Iraq tells United Nations that Islamic State committed genocide

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UNITED NATIONS (Reuters) – Iraq told the United Nations Security Council on Tuesday that Islamic State militants have committed genocide.
“These terrorist groups have desecrated all human values. They have committed the most heinous criminal terrorist acts against the Iraqi people whether Shi’ite, Sunni, Christians, Turkmen, Shabak or Yazidis,” Iraq’s U.N. Ambassador Mohamed Ali Alhakim said.
“These are in fact crimes of genocide committed against humanity that must be held accountable before international justice,” he told the U.N. Security Council.
Alhakim did not give further details of the crimes.
The country’s Shi’ite-led government, backed by U.S.-led air strikes, has been trying to push back Islamic State since it swept through mainly Sunni Muslim provinces of northern Iraq in June. At the time, the militants met virtually no resistance.
Alhakim said Iraq needed more help to liberate all areas under Islamic State control.
U.N. Assistant Secretary-General for human rights Ivan Simonovic said in October that the campaign of Islamic State militants against Iraq’s Yazidi minority may be attempted genocide.
U.N. envoy to Iraq, Nikolay Mladenov, said he was gravely concerned about the safety of Iraq’s diverse ethnic and religious communities in areas under Islamic State control, particularly thousands of women and children still in captivity.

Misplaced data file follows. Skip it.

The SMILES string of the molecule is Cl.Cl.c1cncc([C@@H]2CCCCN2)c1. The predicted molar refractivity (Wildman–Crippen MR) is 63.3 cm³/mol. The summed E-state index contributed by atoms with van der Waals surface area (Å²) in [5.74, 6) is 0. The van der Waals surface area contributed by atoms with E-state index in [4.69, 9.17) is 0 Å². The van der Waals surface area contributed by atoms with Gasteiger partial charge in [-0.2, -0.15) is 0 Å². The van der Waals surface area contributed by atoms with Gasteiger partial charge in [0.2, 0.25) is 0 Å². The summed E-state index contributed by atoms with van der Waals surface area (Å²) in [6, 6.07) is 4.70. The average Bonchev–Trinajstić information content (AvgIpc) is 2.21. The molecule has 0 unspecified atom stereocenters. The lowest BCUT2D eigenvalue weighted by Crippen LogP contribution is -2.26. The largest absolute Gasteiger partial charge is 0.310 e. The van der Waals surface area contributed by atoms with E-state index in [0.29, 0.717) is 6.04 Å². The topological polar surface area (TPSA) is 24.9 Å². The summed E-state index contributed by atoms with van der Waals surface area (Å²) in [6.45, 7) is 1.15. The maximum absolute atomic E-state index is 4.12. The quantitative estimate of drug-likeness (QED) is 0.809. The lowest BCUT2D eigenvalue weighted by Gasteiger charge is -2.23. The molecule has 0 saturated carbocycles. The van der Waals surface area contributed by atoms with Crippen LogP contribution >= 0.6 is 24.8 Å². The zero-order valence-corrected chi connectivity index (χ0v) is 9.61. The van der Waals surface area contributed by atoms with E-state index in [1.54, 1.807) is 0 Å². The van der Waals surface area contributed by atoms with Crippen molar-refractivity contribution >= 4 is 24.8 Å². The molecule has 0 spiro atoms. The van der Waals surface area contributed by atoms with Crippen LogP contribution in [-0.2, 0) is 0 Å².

“Almost daily terrorist attacks continue to deliberately target all Iraqis, most notably the Shi’ite community, as well as ethnic and religious minorities, across the country,” he told the Security Council.
“Equally worrying is the increasing number of reports of revenge attacks committed particularly against members of the Sunni community in areas liberated from (Islamic State) control,” he said.
Mladenov urged the Iraqi government to quickly provide military and financial help it had pledged to local leaders and tribal fighters to take on Islamic State, but warned against just a military solution.
“For Iraq to move forward, it is crucial that this fragile process of inclusion also expands to the political sphere,” Mladenov said. “An exclusively military solution to the problem of (Islamic State) is impossible, indeed it would be counterproductive.”
(Reporting by Michelle Nichols; Editing by David Gregorio)